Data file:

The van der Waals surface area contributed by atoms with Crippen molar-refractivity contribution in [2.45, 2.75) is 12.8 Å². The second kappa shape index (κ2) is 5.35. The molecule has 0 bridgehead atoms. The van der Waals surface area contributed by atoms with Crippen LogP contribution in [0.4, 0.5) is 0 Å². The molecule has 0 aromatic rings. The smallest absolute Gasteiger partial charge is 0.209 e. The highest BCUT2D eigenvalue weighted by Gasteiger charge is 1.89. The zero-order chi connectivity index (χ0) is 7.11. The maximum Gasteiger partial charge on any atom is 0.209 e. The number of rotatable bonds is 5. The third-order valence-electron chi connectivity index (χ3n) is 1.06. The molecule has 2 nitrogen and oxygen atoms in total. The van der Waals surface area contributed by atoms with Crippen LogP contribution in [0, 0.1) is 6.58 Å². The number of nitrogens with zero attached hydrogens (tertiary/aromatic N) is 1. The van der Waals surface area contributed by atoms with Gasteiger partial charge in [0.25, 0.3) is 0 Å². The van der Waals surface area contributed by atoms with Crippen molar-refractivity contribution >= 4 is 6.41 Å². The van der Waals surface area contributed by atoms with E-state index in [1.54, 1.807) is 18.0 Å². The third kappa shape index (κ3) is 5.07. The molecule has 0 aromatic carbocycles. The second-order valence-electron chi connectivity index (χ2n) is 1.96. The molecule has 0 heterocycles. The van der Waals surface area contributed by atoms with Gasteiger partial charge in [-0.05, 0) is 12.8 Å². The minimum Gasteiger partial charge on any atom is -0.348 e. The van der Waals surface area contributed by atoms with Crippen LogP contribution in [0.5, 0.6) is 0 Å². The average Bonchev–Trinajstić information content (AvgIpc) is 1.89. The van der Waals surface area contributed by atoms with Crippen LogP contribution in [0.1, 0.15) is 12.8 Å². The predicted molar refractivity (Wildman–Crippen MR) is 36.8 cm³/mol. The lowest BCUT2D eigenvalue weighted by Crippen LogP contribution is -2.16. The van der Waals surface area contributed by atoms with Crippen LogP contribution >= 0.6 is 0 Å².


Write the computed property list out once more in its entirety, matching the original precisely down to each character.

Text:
The van der Waals surface area contributed by atoms with Crippen molar-refractivity contribution in [2.45, 2.75) is 12.8 Å². The second kappa shape index (κ2) is 5.35. The molecule has 0 bridgehead atoms. The van der Waals surface area contributed by atoms with Crippen LogP contribution in [0.4, 0.5) is 0 Å². The molecule has 0 aromatic rings. The smallest absolute Gasteiger partial charge is 0.209 e. The highest BCUT2D eigenvalue weighted by Gasteiger charge is 1.89. The zero-order chi connectivity index (χ0) is 7.11. The maximum Gasteiger partial charge on any atom is 0.209 e. The number of rotatable bonds is 5. The third-order valence-electron chi connectivity index (χ3n) is 1.06. The molecule has 2 nitrogen and oxygen atoms in total. The van der Waals surface area contributed by atoms with Crippen LogP contribution in [0, 0.1) is 6.58 Å². The number of nitrogens with zero attached hydrogens (tertiary/aromatic N) is 1. The van der Waals surface area contributed by atoms with Gasteiger partial charge in [0.25, 0.3) is 0 Å². The van der Waals surface area contributed by atoms with Crippen molar-refractivity contribution >= 4 is 6.41 Å². The van der Waals surface area contributed by atoms with E-state index in [1.54, 1.807) is 18.0 Å². The third kappa shape index (κ3) is 5.07. The molecule has 0 aromatic carbocycles. The second-order valence-electron chi connectivity index (χ2n) is 1.96. The molecule has 0 heterocycles. The van der Waals surface area contributed by atoms with Gasteiger partial charge in [-0.05, 0) is 12.8 Å². The minimum Gasteiger partial charge on any atom is -0.348 e. The van der Waals surface area contributed by atoms with Crippen LogP contribution in [0.5, 0.6) is 0 Å². The average Bonchev–Trinajstić information content (AvgIpc) is 1.89. The van der Waals surface area contributed by atoms with Crippen LogP contribution in [0.1, 0.15) is 12.8 Å². The predicted molar refractivity (Wildman–Crippen MR) is 36.8 cm³/mol. The lowest BCUT2D eigenvalue weighted by Crippen LogP contribution is -2.16. The van der Waals surface area contributed by atoms with Crippen LogP contribution >= 0.6 is 0 Å².